Though the congregation’s history is long, we have a youthful energy and flexibility.
by Sheldon C. Good, for Franconia Conference As debate around human sexuality continues to leave many church leaders wondering what binds together people with diverse beliefs, at least four Franconia […]
I am grateful for Doylestown leadership’s blessing to travel March 24-29. My first stop was at Eastern Mennonite University for three days. I met with various campus leaders including President Loren Swartzentruber, athletic director Dave King and undergraduate campus pastor Lana Miller….
by Sandy Landes, Doylestown
Writing a call to ministry story is probably the last thing I ever expected to do if you would have asked me fifteen years ago. At that time in my life, I had doubts about the role of women in leadership and yet I was serving in different capacities in my home congregation, Doylestown Mennonite Church. As I look back on that time, I think the call to ministry had been brewing in my life for several years.
It was the summer of 1968. I preached one of my first sermons at Doylestown congregation. In it I called publicans “Republicans,” not once, but twice. Vernon Bishop nearly rolled off his bench. It wasn’t my last blunder or mistake over the next 45 years of ministry….
On Sunday evening November 10th, a group of people from the community and from Doylestown congregation gathered to reflect on the painful parts of life and to seek hope in God’s Presence.
Theological educators believe headfirst immersion into unfamiliar cultural terrain is a requirement for preparing church leaders in the context of the twenty-first century. For students at Biblical Theological Seminary (Hatfield, Pa.), a lifelong commitment to intercultural ministry begins at the second year mark of their LEAD Master of Divinity Program.
When Larry Moyer, pastor of Rockhill congregation, was seriously injured after falling off of the roof of his home in 2011, Randy Heacock, pastor of Doylestown congregation, filled in to preach. Moyer’s recovery was long and difficult, but throughout the following year he was supported by Heacock and the other pastors in his Learning Community—Bruce Eglinton-Woods, pastor of Salem congregation, and Walter Sawatzky, a member of Plains.
My fingers and toes are still somewhat numb as I sit down to write this account of the prayer walk in Hilltown Township (Pa.). I also feel somewhat numb on the inside. I wonder how I got here… the associate pastor who was just interviewed by a local news station for walking and praying on a neighborhood street. This is weird.
After Hurricane Sandy, our congregation held “storm kitchens,” where we gathered to cook for those without power. After the initial crisis passed, we asked ourselves as a missional mentoring group, “What’s next?” One of the young women suggested thanking our local fire fighters. For many in our group, cooking and serving food is our passion and gift, a way that we express love and care for others. So on November 27th and 29th, we served Thanksgiving dinner at two firehouses in Roslyn and Hilltown (Pa).
Three days after Hurricane Sandy swept through south-eastern Pennsylvania, New Jersey, and New York, members of Franconia Conference are still cleaning up from massive flooding, downed trees and power lines, and extensive power outages.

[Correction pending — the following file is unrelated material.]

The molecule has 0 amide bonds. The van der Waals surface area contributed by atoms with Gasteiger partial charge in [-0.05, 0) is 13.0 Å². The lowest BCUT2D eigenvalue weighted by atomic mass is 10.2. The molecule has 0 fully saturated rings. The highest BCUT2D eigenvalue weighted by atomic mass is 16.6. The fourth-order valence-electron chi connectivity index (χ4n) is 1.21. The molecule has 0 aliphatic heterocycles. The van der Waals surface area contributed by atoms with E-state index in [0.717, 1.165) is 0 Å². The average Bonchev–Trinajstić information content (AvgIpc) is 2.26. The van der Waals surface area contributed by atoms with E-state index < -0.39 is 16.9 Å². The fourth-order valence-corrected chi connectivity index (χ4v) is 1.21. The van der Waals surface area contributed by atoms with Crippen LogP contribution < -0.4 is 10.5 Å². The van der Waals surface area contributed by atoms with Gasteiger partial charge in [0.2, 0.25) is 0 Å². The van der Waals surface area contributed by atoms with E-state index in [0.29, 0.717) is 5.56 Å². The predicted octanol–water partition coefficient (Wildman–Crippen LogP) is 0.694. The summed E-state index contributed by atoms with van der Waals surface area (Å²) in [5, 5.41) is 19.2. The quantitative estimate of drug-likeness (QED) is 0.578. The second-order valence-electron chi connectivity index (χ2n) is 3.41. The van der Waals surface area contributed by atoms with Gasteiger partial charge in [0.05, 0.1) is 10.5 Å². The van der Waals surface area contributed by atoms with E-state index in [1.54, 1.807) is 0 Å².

Communication has been challenging and reports are trickling in–entire communities are still without power, dealing with road closures, and running short on supplies as gas stations and grocery stores are also without electricity.
It’s a misty evening as I sit cuddled under a blanket with my laptop and a snoring dog, watching the presidential debate. Even as I type, President Obama and Governor Romney are debating the economy.
I feel my temperature rising, and it has nothing to do with the blanket. I grew up in a family in which “debate” sounds more like calm discussion and a slightly raised voice feels like yelling. Just watching the debate is feeding my anxiety.
And, if anyone else experiences conflict like I do, the election this coming November could be incredibly divisive for the church. And how much moreso, when you mix people like me with those who are very comfortable with debate, raised voices, and hearty conversation? How do we keep our eyes focused on our shared allegiance—to Jesus Christ—in the midst of such diversity and disagreement?
by KrisAnne Swartley, Doylestown
Pastors’ children tend to have two reputations: rebellion or following in the footsteps of their parents (never mind all the kids in between). From the time I was young, I fell into the latter category, strongly drawn to my father’s calling and work. My connection to God was real and tangible to me, very much alive in my interior world. I followed that inner leading readily, preaching my first sermon as a teenager and studying ministry in college.
As a fresh college graduate, with all the energy and optimism that implies, I began my first professional ministry position. And I made mistakes. I began to wonder if I had heard God’s call correctly. Were my weaknesses too obvious? Was I too passionate? Too opinionated? Too feminine or not feminine enough?